Setting Up the Newsroom

A newsroom where texts and other handouts are available and where journalists can work should be reserved at the headquarters hotel or convention hall at the same time that rooms are reserved for the scientific sessions and other functions.

A second room nearby should be reserved where television and radio representatives and photographers can hold filmed or taped interviews and take pictures. The room should be relatively immune to outside noise interference, and with sufficient power outlets. Also, it should be possible to turn off air conditioners or other noise sources inside the room.

A third room, furnished with enough chairs, may be needed for news conferences. The radio-television interview room, however, may be adequate to serve this purpose. This room might include a "mult-box" attached to the sound system, into which radio reporters can plug their tape recorders.

The main newsroom should be equipped with typewriters (one for every 10 or so reporters attending, since many use their own portable computers); telephone jacks for computer modems; several telephones (more for very large meetings); a fax machine, typewriter paper; and tables and chairs. Tables should be typewriter-table height.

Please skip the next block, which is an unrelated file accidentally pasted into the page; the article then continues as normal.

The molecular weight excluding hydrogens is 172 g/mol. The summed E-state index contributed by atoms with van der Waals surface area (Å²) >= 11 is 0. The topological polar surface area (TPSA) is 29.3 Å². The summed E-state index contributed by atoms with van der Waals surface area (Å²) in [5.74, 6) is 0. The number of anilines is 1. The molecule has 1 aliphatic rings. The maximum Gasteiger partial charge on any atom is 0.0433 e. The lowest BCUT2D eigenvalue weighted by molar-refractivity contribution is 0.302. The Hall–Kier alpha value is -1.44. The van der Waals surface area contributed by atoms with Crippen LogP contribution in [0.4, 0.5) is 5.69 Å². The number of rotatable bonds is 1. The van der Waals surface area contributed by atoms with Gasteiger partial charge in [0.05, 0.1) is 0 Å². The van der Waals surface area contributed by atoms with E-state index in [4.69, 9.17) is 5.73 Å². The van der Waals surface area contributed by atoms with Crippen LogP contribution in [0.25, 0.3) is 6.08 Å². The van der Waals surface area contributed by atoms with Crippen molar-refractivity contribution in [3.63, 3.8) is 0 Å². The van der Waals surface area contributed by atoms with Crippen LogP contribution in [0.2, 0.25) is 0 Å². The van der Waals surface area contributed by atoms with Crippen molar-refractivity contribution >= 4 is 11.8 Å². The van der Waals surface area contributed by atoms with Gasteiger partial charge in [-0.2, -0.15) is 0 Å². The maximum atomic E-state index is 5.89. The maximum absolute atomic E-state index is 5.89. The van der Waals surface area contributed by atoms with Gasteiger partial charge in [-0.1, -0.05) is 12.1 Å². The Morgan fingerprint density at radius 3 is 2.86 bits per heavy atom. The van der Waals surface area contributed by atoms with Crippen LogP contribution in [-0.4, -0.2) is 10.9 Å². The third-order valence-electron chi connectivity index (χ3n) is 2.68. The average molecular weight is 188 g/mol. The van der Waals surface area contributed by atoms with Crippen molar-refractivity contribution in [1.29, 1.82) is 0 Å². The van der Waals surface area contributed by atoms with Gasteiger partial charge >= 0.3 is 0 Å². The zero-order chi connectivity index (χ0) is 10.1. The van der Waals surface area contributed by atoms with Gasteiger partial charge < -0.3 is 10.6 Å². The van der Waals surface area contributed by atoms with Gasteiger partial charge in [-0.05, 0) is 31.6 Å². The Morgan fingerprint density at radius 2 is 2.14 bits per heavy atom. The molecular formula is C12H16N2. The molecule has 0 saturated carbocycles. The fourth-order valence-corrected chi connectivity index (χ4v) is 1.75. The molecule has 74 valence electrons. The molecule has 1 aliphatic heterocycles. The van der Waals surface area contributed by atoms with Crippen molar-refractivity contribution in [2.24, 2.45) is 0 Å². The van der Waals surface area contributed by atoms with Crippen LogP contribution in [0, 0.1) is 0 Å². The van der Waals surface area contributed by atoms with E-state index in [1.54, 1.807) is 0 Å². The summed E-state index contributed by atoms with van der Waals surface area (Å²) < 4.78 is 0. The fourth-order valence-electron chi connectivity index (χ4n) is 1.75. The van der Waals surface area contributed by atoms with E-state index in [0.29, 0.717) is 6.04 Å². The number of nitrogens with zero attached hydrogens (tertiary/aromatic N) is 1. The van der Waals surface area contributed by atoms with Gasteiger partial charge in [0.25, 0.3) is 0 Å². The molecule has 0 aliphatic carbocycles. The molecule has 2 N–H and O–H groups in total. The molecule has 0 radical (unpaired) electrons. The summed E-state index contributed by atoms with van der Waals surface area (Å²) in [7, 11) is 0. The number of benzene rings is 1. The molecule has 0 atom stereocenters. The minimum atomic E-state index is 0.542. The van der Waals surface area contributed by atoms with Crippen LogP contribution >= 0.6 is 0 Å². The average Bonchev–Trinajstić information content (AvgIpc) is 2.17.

It is helpful, although not required, to have a computer available with standard word-processing programs, Internet access and an attached printer.

Other needs include an area in the newsroom for a registration desk and telephone; sufficient tables for displaying paper texts, releases, and other handouts; a bulletin board or blackboard for notices, and a photocopier.

Also provide, in printed or electronic form, reference works such as dictionaries; general books on the field; biographical references; publications on the aims, purposes, history and organization of the sponsoring society; copies of local telephone directories; and an ample number of copies of the official program.

Staff the newsroom at all times with a PIO or assistant. A member of the society or other expert should be on call via beeper or cellular phone to answer technical questions.

Register reporters as they come to the newsroom and issue press badges. Keep a list of reporters and their hotel rooms, e-mail addresses and/or cellular phone numbers, so they can be called if important news breaks. Also, offer registration to fellow PIOs from speakers' institutions, professional societies and other groups. They can provide background on their people, arrange interviews and offer other assistance to media covering the meeting.

The newsroom should begin operation the afternoon of the day before the meeting's opening. Some reporters will begin arriving and working then. You can expect that some may want to use the newsroom facilities until late in the evening during the conference.


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